When plotted on a forecast map weather-data can look intimidating.
Weather forecasting requires a number of different skills from several disciplines. We apply science and technology to determine the most likely state of the earth's atmosphere at any given place and time in the future.
Want to quickly see meteorological quantities, which we call fields? Want to see them for the entire country at once and compare weather at different locations easily? A weather map makes this easy to do - to look at a presentation of huge amounts of data at a glance.
It also allows you to quickly see patterns in the fields. Features that we call highs and lows, troughs and ridges. We also identify large areas of rainfall, warm, cold and sunny weather in an efficient manner.
In a forecast map weather patterns show up as predicted for tomorrow or some other time in the future. And you can understand what is going to take place, especially if you compare forecast maps on a day-by-day basis. This is great for travelling.
A meteorologist works with these these maps to make predictions, and you might wonder how. Here are a few notes I made after reading one of the operational meteorology training manuals.
What to do before working with the
data for a dozen or so fields? How do we wade through these variables such as temperature, pressure etc. and recorded at perhaps a hundred or more
such as airports?
need some way to make sense of this information.
Using the forecast map weather professionals provide important interpretations for large organizations. Employers such as the National Weather Service or equivalent agencies in other parts of the world. These government departments produce local weather forcasts and aviation weather forecasts.
Broadcast corporations such as the Weather Channel,
The Weather Network
and AccuWeather can have their own staff meteorologists making customized public forecasts as well.
They analyze and sort the information by contouring. That is drawing curves, called isopleths, on the map, joining places with equal values for each variable and using a standardized set of colors to represent each of the different types of quantity.
They look for familiar patterns and compare their analyses with satellite photos and radar imagery to confirm or append their initial conclusion. By knowing the physics of the atmosphere, they can diagnose the weather situation and make a four-dimensional picture of the atmosphere. What does four dimensional mean? The usual three plus time.
Meteorologists are good guessers. With their forecast map weather wizards have to make quick decisions using insufficient data and may even incorporate their knowledge of an area's history and known tendencies to fill in the gaps. Or even make a prediction contrary to what the raw data would suggest by itself.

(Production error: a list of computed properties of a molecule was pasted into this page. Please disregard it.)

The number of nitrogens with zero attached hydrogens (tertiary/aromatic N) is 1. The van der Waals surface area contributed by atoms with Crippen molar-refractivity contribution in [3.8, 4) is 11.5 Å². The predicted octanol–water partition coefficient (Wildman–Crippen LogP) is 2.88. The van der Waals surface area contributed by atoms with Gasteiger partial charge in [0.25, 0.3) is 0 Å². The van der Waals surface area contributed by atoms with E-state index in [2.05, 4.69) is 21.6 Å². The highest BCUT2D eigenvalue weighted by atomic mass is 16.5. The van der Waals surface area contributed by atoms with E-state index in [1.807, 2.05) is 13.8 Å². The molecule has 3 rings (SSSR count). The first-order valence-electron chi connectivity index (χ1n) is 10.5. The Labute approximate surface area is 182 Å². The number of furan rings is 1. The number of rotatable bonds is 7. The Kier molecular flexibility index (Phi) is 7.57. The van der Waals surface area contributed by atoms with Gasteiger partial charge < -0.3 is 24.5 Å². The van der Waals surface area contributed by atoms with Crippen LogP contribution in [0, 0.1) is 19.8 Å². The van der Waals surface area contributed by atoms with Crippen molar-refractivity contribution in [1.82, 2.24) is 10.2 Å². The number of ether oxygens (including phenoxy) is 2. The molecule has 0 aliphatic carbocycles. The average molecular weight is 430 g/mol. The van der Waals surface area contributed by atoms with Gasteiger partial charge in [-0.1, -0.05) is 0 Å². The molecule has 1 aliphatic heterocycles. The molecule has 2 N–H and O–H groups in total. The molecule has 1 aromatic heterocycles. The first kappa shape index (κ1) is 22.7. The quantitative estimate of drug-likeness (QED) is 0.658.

Teachers: How can you use forecast maps in the classroom?
Perhaps you can find some general ideas in this section on atmosphere lesson plans or upper layers in our atmosphere and show pupils how we make maps for each of these upper altitudes. You’ll see more on higher elevations and their interactions with the atmosphere in the links below.
Older students might be interested in an example of how a physics formula or two gets applied in a meteorological context.
Does your curriculum allow for any internet-based topics such as website creation? Want to show them something really different? Really useful? You might find
For further details on wind creation, you can get information on weather jet streams and gulf streams from which you can make a comparison. Also, check and see some of the vertical structure of the atmosphere.
If it is rain storms, their creation and effects you're after, have a look at this dew point article or photos and diagrams of severe weather if you prefer. Finally, you can see forecast map weather techniques for analyzing patterns at higher altitudes in the troposphere; just go to the upper air analysis pages.
Have any experiences with maps and weather? I’d like to know. Please give us your thoughts here…
Know a better place for forecasts? Really cool graphics or outstanding weather information?
All weather people like to find new places for unusual data, and here's your chance to help. Feel free to comment; that would be much appreciated. Thank you.
P.S. This is NOT the Weather Network.
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Introduction to the weather maps that forecasters use to prepare your local weather forecast.
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